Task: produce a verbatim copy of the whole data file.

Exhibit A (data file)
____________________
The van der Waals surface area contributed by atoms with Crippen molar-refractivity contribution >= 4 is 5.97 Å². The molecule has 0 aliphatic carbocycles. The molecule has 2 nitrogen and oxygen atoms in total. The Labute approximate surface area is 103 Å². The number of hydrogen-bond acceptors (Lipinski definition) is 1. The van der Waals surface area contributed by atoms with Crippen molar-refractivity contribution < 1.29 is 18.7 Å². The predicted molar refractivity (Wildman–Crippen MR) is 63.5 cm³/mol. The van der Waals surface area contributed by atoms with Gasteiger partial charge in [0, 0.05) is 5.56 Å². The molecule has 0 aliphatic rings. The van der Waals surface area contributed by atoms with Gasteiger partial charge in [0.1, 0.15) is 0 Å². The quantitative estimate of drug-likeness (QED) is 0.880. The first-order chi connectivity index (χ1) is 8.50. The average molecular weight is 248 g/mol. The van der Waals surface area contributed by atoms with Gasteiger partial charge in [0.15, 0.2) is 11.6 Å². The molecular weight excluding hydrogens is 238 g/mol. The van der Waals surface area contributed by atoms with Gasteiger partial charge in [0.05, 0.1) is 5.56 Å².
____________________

The van der Waals surface area contributed by atoms with Crippen molar-refractivity contribution >= 4 is 5.97 Å². The molecule has 0 aliphatic carbocycles. The molecule has 2 nitrogen and oxygen atoms in total. The Labute approximate surface area is 103 Å². The number of hydrogen-bond acceptors (Lipinski definition) is 1. The van der Waals surface area contributed by atoms with Crippen molar-refractivity contribution < 1.29 is 18.7 Å². The predicted molar refractivity (Wildman–Crippen MR) is 63.5 cm³/mol. The van der Waals surface area contributed by atoms with Gasteiger partial charge in [0, 0.05) is 5.56 Å². The molecule has 0 aliphatic rings. The van der Waals surface area contributed by atoms with Gasteiger partial charge in [0.1, 0.15) is 0 Å². The quantitative estimate of drug-likeness (QED) is 0.880. The first-order chi connectivity index (χ1) is 8.50. The average molecular weight is 248 g/mol. The van der Waals surface area contributed by atoms with Gasteiger partial charge in [0.15, 0.2) is 11.6 Å². The molecular weight excluding hydrogens is 238 g/mol. The van der Waals surface area contributed by atoms with Gasteiger partial charge in [0.05, 0.1) is 5.56 Å².